The film reveals the true picture of relations between men and women. Moreover, it underscores the sad condition of unmarried women. The movie shows conversations between married women and their husbands. Thus, a wife of impoverished Mr. Furusawa does not hide her anger when they are forced to sell items at auction. According to the rules of propriety she is obliged to support her husband in silence. Instead of this, Furusawa’s wife reminds him that years ago she possessed the richest dowry and now she is ashamed to return to her father’s home. Moreover, the woman went to stay with her parents without her husband, who goes to live with Umekichi.

Another married woman, whose image is partially disclosed, is a legal wife of Omocha’s old patron. She keeps dignity and acts respectfully towards her husband. When Kimura tells her about his infidelity, everything changes. The woman creates a scandal, boldly showing their indignation and, as a result, making her husband return to Omocha.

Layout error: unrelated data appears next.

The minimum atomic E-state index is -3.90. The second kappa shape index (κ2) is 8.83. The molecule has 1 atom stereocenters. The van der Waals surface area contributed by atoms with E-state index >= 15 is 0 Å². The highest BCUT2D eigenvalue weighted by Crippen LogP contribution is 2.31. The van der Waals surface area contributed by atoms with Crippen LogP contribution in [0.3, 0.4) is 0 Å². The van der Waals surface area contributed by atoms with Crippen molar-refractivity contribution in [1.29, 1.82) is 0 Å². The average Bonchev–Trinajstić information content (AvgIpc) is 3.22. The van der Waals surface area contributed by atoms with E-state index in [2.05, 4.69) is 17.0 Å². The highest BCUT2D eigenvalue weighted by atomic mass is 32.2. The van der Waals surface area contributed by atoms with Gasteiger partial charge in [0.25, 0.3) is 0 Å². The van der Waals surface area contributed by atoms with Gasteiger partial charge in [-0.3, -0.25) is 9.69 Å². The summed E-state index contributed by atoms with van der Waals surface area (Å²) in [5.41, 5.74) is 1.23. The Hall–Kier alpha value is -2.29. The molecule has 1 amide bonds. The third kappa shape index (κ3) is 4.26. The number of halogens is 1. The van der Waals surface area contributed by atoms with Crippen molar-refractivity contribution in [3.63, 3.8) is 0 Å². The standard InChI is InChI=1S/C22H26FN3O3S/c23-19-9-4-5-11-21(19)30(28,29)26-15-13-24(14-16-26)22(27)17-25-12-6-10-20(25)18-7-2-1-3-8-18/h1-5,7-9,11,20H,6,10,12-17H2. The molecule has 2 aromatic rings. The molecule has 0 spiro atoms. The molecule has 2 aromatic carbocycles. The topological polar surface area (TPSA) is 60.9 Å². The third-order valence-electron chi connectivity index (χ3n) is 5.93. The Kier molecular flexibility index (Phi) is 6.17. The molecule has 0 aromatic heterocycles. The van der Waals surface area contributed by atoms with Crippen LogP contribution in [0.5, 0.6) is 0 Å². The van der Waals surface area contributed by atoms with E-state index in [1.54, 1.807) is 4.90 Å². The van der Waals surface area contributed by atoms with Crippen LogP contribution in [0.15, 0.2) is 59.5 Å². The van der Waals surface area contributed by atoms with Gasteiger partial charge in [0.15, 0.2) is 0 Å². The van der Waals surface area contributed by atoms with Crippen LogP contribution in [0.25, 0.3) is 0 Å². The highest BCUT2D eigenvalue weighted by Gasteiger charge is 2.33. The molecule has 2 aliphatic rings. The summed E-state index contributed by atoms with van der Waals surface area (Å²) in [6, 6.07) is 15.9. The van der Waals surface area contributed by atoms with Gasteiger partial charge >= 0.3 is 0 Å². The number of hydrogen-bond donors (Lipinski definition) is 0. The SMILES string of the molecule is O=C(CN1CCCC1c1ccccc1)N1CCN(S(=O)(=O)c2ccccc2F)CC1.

We should pay special attention to the traditions of the previous century that were still widely anchored in the society to understand the reasons for the described behavior of married women (Silva-Grondin).

According to the laws of that time, a place of a woman was within her home. She had to raise children, take care about her husband, support other members of family and be responsible for household. On the one hand, there is a traditional representation of women in the East. A married woman is completely subordinated to her husband and is considered to be a defective social being. The Civil Code adopted in Japan in 1898 (Satoh 131) confirms a position of women in the society. The main character of a family is Father. He chooses the place of the family’s residence, disposes of all property, and conducts the family business. Father locates the assets of the family at his own discretion. He permits or denies children’s marriages, and this rule applies for daughters until they reach the age of 25, and for sons – until the age of 30.